Kagami Mochi

Kagami Mochi


Japanese households display a decorated offering called kagami mochi from the end of year through January 7th.

I think the closest thing in the Western culture is Christmas wreath.

It’s basically two round mochi balls and daidai, a type of citrus, stuck on top of each other. Sometimes ornaments are more extravagant than the picture.

By the time finishing the display, kagami mochi will be partially molded and as hard as rocks. Still, Japanese must eat the mochi, as throwing out food made of rice is sacrilegious.

According to old Japanese calendar, the used kagami mochi has to be eaten on January 11th.

After the molds are shaved off with a sharp knife, the rock hard mochi balls are broken to smaller pieces using a hammer.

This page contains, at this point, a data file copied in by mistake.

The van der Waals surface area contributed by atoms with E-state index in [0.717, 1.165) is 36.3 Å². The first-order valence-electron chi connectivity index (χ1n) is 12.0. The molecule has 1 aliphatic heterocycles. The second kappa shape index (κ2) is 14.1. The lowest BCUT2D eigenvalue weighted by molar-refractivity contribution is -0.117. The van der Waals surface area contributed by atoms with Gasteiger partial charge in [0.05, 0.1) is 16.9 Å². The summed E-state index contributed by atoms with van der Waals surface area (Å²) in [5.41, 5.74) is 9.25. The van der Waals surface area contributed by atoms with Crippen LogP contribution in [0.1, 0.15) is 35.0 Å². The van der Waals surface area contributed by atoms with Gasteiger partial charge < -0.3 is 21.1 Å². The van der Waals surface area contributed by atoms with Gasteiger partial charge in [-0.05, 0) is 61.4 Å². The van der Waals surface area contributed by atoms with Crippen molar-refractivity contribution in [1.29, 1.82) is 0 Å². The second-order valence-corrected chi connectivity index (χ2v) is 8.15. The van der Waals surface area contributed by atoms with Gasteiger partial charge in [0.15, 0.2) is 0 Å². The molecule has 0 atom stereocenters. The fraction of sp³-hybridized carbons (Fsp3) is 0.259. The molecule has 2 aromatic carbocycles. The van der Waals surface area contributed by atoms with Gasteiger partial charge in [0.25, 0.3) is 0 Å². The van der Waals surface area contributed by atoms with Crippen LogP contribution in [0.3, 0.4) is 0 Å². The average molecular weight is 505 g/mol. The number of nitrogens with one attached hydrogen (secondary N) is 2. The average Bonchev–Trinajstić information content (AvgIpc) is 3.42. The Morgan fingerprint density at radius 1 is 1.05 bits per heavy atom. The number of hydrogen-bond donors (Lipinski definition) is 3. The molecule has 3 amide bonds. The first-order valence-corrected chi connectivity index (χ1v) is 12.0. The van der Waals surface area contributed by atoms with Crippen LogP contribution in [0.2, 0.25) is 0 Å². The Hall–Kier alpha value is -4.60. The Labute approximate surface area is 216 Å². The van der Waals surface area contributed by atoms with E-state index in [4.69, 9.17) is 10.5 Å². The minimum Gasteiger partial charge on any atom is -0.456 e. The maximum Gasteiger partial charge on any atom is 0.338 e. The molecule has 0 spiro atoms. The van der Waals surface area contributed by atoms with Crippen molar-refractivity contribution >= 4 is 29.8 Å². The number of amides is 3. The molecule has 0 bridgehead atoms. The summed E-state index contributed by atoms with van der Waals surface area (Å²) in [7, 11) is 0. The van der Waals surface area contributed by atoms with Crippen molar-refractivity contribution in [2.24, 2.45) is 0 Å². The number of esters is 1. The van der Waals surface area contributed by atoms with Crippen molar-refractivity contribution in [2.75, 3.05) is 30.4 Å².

The broken mochi may be fried to make rice crackers, or grilled to eat as oshiruko or ozoni.

If you want to display kagami mochi in your living room to feel like you were in Japan, you could buy it at Japanese grocery stores around the end of year. Those are mass produced and packed tightly, so that you can keep yours fresh while it’s being displayed.


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